Written with Mr. McPhee's masterful skill, this is a top-notch biography. Mr. McPhee is brilliant at being a true master of the word but not coming across as the least bit pretentious, which is very appropriate for the story of Frank Boyden, who still used to drive his horse and buggy for fun through the 1950s. Although a graduate of Amherst himself, Mr. Boyden was no snob and he went to great lengths to be sure that as Deerfield's reputation and fame grew, that the local farm boys still could g ...more
"Starting in 1902 at a country school that had an enrollment of fourteen, Frank Boyden built an academy that has long since taken its place on a level with Andover and Exeter. Boyden, who died in 1972, was the school's headmaster for sixty-six years. John McPhee portrays a remarkable man 'at the near end of a skein of magnanimous despots who ... created enduring schools through their own individual energies, maintained them under their own absolute rule, and left them forever imprinted with thei ...more
Unfortunately, I had to dock McPhee's classic biography of this old-school headmaster one star (from 5 down to 4) upon re-reading it recently.

McPhee's prose style and uncanny knack for portraiture are absolutely compelling, of course. And Mr. Boyden is a fascinating biographical subject. We surely won't see his likes in secondary education again.

The dated nature of this profile is perhaps part of its appeal. And I'm sure that histories or biographies like this make Deerfield alums immensely prou
Doug Pfeffer
This was some history of the fancy prep high school in my hometown. I didn't go there but it was a big part of the little old town, so this was interesting. Also documentation about the early 1900s in western Massachusetts was nice.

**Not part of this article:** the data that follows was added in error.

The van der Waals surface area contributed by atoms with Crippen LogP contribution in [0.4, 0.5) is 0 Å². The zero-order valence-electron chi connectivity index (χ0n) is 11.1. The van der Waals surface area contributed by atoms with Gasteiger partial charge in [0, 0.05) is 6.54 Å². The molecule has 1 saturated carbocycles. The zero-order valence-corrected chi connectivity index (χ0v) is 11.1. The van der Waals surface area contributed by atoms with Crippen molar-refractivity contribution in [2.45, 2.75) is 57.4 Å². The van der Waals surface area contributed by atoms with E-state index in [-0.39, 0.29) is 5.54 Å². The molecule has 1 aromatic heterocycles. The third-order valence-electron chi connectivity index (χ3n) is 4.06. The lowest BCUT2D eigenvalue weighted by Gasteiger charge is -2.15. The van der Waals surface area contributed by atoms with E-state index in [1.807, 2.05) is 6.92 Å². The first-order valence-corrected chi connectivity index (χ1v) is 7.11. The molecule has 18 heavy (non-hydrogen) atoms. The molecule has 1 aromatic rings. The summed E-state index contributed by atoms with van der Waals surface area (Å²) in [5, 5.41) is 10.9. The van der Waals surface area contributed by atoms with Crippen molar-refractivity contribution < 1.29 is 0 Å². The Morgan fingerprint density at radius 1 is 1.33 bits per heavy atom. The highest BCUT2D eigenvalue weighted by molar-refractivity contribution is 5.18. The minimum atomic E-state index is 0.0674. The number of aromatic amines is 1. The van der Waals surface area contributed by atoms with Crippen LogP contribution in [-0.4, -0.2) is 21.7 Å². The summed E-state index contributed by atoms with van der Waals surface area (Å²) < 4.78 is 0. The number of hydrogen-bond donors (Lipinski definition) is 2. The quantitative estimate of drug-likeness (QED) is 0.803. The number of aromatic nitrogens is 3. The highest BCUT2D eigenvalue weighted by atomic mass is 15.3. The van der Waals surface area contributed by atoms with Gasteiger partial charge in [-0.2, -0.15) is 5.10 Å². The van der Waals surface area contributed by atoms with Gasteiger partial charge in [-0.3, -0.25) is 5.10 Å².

I read one essay by John McPhee almost 10 years ago and have been collecting and not-reading books by him ever since. I'm so glad I finally picked this up, and I'm ready to open some more! McPhee is funny, insightful, inspiring, and razor-sharp. He picks the details that speak volumes. I learned a lot from this book about leadership and education as well.
Ryan Boomershine
**Epically awful book cover. The author's name takes up more than 50% of the cover, the pen drawing is not representative, and there is so little remainder space that the title has to be hyphenated. In the words of the ancient prophet, "Gag me with a spoon."**

Boyden is a hoot. He shaped the school by his persistence on careful, excellent, simplicity. He was a quiet tyrant who had high expectations for everyone, beginning with himself.

I'm not sure what the author was trying to do with pages 81-10
It takes a lot to be a good teacher, but it takes so much more to be a truly great one. This is an inspiring example of one who achieved greatness and a very quick read.
Lee Yahnker
Short book but well written. Story of a headmaster that loved his school and stayed headmaster for 62 years.
Very quick read. interesting.
This portrait of Frank Boyden, headmaster at Deerfield Academy for 66 years (1902-1968) offers a lot of praise and description, but seems to be missing something to make it entirely engaging (to me with no connections to the school). McPhee is a marvelous writer and is adulatory here (he should probably have mentioned his position as a Deerfield graduate at some time) Education is in the background of this account, which is about institution building and the benignly dictatorial powers necessary ...more

I can't believe McPhee wrote this book....McPhee!

It's wordy - a wordy 110 page book? ... BY MCPHEE!?